Theologian Wayne Grudem’s recent article entitled, “Why Voting for Trump is a Morally Good Choice,” has sparked a firestorm of controversy. He has touched a nerve, particularly along a fault line within the Evangelical world. Grudem asserts there is a moral high ground for the Evangelical to choose Donald Trump for President. Apparently that “high ground” is actually to choose the lesser of two evils. Trouble is, Grudem’s expertise as a theologian has led him to the slippery hubris of believing he is now also an expert in politics. Jonathan Merritt, Religion News (July 3, 2016) cries foul in his op ed piece, Wayne Grudem, Donald Trump, and admitting when you’re not an expert. My aim in this response is to appeal to voters in the United States, especially Millennials, to put the current political mess into context, to see the proverbial forest through the trees.
Matt Emerson questions Grudem’s support for Trump with his article #NeverTrump – Responding to Wayne Grudem (JULY 30, 2016). Emerson concedes that Grudem and any Evangelical has the right to choose which candidate and which moral high ground they wish to stand on when voting. However, Emerson then contradicts his own advice and becomes an expert at character assessment. He argues that Trump’s character is worse than Hillary’s, and he chastises Evangelicals who questioned Bill Clinton’s moral authority to lead: “If ‘character matters’ applied to Bill Clinton, then surely it applies to Donald Trump.”
Careful Matt, President Clinton’s impeachment wasn’t about character; it was about lying under oath and the rule of law. We must be careful, especially in this “dumpster fire” of a campaign season, not to conflate personal or religious views with legal and political views.
Amy Gannett’s personal blog post, Why Evangelicals are Losing an Entire Generation, has me more concerned than the others. I’m glad this younger Evangelical has added something to this discussion. I too am an Evangelical. I also hold to Evangelical theology. And I have attended two Evangelical schools, including Fuller Theological Seminary where I received an MA in Global Leadership. However I must admit I do not know Grudem. I do know that Grudem supports a conservative complementarian view, which I oppose because it precludes women from specific functions of ministry within the Church. For that issue alone, I will not be in any hurry to read his work. But rather than get into that doctrinal quagmire, I hope to appeal to my Millennial friends who follow Christ to gain some perspective by listening to those of us from an older generation.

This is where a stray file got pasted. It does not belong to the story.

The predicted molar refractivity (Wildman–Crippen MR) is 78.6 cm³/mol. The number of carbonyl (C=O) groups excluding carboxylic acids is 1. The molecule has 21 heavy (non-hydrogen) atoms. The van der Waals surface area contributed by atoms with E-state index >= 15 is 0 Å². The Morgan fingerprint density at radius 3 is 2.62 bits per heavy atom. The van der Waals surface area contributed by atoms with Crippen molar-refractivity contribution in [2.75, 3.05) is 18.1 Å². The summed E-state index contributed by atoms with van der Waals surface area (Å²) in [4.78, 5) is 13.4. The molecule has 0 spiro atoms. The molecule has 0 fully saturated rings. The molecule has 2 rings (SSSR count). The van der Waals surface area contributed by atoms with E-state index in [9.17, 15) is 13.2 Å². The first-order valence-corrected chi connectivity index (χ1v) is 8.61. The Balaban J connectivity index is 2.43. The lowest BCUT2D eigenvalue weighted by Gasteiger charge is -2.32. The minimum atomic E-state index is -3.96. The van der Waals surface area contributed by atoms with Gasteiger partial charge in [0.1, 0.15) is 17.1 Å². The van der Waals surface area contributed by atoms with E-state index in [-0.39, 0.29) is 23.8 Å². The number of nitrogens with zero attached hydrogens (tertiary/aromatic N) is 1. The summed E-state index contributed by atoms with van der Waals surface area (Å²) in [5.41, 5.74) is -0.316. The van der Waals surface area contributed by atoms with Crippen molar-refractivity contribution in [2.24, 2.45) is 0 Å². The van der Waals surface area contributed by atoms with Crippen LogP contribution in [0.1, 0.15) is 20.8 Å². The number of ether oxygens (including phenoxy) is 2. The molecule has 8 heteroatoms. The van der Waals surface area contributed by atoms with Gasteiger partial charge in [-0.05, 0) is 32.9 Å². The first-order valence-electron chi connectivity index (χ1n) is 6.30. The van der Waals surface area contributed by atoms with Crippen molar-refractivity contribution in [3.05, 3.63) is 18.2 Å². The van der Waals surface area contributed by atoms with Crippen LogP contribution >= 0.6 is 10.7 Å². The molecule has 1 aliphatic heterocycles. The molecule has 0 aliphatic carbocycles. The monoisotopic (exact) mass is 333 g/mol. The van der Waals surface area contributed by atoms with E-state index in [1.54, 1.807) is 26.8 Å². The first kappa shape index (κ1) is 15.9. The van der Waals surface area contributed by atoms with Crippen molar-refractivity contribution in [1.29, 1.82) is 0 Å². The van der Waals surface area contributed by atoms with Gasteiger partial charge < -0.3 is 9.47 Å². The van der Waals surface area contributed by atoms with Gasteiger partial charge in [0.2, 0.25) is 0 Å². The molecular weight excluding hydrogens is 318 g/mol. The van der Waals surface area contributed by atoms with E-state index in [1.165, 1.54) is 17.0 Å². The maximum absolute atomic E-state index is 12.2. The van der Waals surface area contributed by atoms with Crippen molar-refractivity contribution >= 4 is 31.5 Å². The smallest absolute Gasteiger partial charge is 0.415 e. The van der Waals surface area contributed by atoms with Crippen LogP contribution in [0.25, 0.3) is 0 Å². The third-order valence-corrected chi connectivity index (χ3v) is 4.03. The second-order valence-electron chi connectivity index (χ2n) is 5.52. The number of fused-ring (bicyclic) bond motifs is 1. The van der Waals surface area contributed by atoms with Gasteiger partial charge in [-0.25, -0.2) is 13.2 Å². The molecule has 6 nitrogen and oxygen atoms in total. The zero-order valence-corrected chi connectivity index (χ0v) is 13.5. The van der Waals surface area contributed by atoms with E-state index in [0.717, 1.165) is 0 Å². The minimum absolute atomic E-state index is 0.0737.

Gannett comes from the perspective of the Millennial generation, those born 1990 and beyond. I have high hopes for Millennials. The Millennials are the generation that, according to Strauss and Howe’s Generational Theory, Generations: The History of America’s Future, 1584 to 2069, are “smart, organized, and preparing to do their duty.” And it’s true that many are stepping up to make a difference.
This generational cycle is a “Crisis era,” in which the War on Terror is our generation’s secular crisis which tends to influence Millennials to emphasize community, the over-protective nurture of children, and less risk-taking. But the crisis the Millennials are facing is not like the crises of previous generations. Many Millennials are responding or preparing to respond to crises by establishing institutions to protect and preserve the next generation. They are a generation that concerns itself with the “common good.” For example, Millennials respond to calls from Bono to help in the global HIV/AIDS crisis, however a significant portion have yet to get involved beyond clicking “Like” on a social campaign.
Granted, Millennials are a mixed group. Some have always had internet devices, while the earlier group did not. That said, Millennials have all had access to instant information when they sought it, access no other generation has had the privilege to enjoy. However access to information does not make a person an authority on a subject. In fact, that instantaneous access gives a person a false impression of “knowing.”